My daughter Lenore returned to Pakistan when she was 18 and found the experience very helpful for settling in Australia. This what Jaime Richards also does: returns to Pakistan to ‘settle the ghosts of the past’ and see her friends. Except her experience turns into an adventure that Lenore could only dream of.

The War Within began with Lenore wanting a story about an abduction set in Afghanistan. One of our co-workers had been kidnapped by freedom fighters and this instigated the request for a story about it. That story became a book called Jihad. Jihad in this case meaning a spiritual struggle within. Jasper is having this personal jihad as he faces his grief about his father lost in Afghanistan.

I edited this story a little when it became part of the Borderland series, three books in one volume: Re-entry, Jihad and the new title Cameleer. But when Rhiza Press recently offered a contract to republish and rebrand these books into a series of four called Beyond Borders, I was stoked. ‘You might like to rewrite Jihad,’ the publisher said quietly. ‘Of course,’ I replied. However, I didn’t realise how much I had learned since the publication of Borderland. When I reread Jihad I was shocked to find how much it needed to be better.

I couldn’t wait to rewrite it. The plot was enjoyed by readers, so that stayed the same, but I restructured the novel to include POV chapters for Jasper. I changed the premise of it being a story that Jaime was relating in hindsight to one that was happening now. This eliminated the seemingly POV glitches, and the unnecessary foreshadowing, for now Jaime doesn’t know how it’s going to end and can’t add her two cents worth about the future. It’s become a tighter read, and I believe a more enjoyable and exciting one. I also updated the events in the background of the novel to be consistent with modern world events. Even some technology is thrown in the mix as well.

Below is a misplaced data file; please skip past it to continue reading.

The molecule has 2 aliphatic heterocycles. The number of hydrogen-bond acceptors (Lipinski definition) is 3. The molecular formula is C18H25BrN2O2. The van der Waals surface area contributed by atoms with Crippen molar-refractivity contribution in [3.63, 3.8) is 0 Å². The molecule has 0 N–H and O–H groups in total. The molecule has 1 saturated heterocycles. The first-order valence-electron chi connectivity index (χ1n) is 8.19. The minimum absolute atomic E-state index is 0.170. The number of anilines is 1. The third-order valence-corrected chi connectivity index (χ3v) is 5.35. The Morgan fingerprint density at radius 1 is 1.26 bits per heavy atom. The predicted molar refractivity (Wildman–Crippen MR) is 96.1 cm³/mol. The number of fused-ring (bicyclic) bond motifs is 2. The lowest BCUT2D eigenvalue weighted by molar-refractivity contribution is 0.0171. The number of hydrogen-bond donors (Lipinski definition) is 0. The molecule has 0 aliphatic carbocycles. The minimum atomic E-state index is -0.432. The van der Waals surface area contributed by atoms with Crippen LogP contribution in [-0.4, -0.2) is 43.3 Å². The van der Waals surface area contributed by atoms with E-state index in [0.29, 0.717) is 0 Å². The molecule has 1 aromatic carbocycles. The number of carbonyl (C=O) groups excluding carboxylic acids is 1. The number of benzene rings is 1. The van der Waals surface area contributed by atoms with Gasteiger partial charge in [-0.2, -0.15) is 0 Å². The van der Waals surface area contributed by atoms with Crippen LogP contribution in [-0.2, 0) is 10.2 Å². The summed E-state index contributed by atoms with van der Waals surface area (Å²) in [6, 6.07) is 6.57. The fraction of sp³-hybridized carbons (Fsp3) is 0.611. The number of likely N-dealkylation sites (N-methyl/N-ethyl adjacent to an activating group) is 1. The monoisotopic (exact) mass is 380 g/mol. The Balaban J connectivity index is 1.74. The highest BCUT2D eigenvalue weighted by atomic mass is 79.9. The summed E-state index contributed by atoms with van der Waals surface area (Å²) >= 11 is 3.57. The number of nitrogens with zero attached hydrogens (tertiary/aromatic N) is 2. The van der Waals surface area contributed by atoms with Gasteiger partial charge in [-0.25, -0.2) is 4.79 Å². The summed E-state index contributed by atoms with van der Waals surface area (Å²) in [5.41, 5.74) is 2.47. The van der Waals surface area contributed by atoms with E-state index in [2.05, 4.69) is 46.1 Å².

It was a joy to revisit this story, to rewrite it to a higher skill level with the knowledge that I’d picked up over the last ten years of encouraging other writers.


By Rosanne Hawke

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Friday Chats with Rosanne Hawke

0 RosanneWhat made you become an author?

What finally gave me the push to write seriously was my daughter, Lenore asking me to write a book for her based on a story I told her. She made me become a writer.

What was your first published book?

A book called Re-entry which has been rewritten and is now in its 3rd edition called Dear Pakistan.

What inspired you to write the Beyond Borders series?

I had changed states when I was a teenager, and as an adult I lived overseas in voluntary work with a mission. My children became third culture kids, and watching their culture shock (and mine) as we returned to Australia inspired the series.

 Have you travelled to Pakistan since? Was it still a culture shock?

Yes, the first time I arrived in Pakistan I had culture shock and, as a woman, it took me a year to adjust. In coming back to Australia we also had culture shock. Possibly that is worse because you don’t expect the culture shock to be so bad in your own country, but it was. When I visited Pakistan in 2006 on an Asialink Fellowship to research more books, it was only for two months and the culture shock was less.

Why do you think Jaime is an inspirational heroine in the story?

Jaime is going through a difficult time of her life that people around her do not understand. She has to learn to adapt to different cultures and yet discovers the joy of doing that even though it is difficult each time she moves. During this process she picks up some wisdom and realises her experiences have helped make her who she is, a teen with unlimited potential. 

Who is your favourite character in the series?

Tricky question. Besides Jaime, possibly Jasper in The War Within.

Can you give readers a hint at what they can expect in the next installment of the Beyond Borders series?